O'Brien, Desmond objecting to McDowell

Tuesday 26 October 2010 22.41
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Michael McDowell - Former Minister for Justice
Michael McDowell - Former Minister for Justice
Michael Lowry - Tribunal reconvenes to hear evidence from a Danish consultant
Michael Lowry - Tribunal reconvenes to hear evidence from a Danish consultant

Lawyers for Denis O'Brien and Dermot Desmond have told the Moriarty Tribunal they are taking High Court action to stop former Minister for Justice Michael McDowell acting as barrister for the inquiry.

Mr McDowell was brought in by the tribunal for the evidence of a Danish consultant who acting for the state during the second mobile phone licence competition in 1995 and has made a statement saying that then Communications Minister Michael Lowry did not interfere.

But a number of parties objected to Mr McDowell's involvement this morning.

When the sitting resumed after lunch, Bill Shipsey SC for Mr Desmond that he will be taking judicial review proceedings 'with all due haste'.

Jim O'Callaghan SC for Mr O'Brien said he had similar instructions.

Earlier, Mr O'Callaghan said there was appearance of bias in having a former political adversary of Mr Lowry as part of the inquiry.

He also pointed out that as a TD, Mr McDowell had questioned Mr Lowry about the awarding of second mobile licence in 1995.

The hearing then resumed with a statement by tribunal lawyer Jacqueline O'Brien SC on the evidence of the Danish consultant Michael Andersen.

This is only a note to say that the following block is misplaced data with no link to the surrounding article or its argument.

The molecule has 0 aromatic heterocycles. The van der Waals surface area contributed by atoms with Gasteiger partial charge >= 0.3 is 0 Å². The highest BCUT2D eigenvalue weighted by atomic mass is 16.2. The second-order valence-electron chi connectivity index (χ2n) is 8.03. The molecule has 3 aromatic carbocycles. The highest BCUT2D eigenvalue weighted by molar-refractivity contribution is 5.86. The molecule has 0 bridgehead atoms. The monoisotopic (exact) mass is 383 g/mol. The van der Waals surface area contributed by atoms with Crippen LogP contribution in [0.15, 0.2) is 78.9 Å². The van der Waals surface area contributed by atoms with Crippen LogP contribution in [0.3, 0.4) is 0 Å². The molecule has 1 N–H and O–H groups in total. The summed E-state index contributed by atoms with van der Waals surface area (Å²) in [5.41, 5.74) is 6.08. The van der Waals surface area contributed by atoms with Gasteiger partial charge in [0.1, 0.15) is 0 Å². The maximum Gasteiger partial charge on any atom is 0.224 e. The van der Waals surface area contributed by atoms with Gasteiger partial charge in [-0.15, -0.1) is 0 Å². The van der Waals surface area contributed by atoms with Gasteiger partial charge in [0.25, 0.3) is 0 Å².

Mr McDowell had been Attorney General when unsuccessful applicants threatened legal action against the State and, as a lawyer, represented Orange in its legal action following the awarding of the third mobile phone licence.

Mr Lowry also questioned whether there was a conflict of interest and said he now had to represent himself because he could not pay a legal team and faced an 'inequality of arms'.

Ms O'Brien SC for the tribunal said there was no conflict of interest as Mr McDowell had not been a minister or attorney general during the mobile phone competition.

Tribunal chairman Mr Justice Michael Moriarty said Mr McDowell had been brought in temporarily because of 'utterly unwarranted slurs and imputations' against the legal team.

Mr McDowell is replacing Michael Coughlan SC for the questioning of Danish consultant for Michael Andersen. Mr Anderson acted for the State in 1995 and has made a statement saying that Mr Lowry did not interfere in the competition.

Mr Andersen's evidence is expected to last two weeks.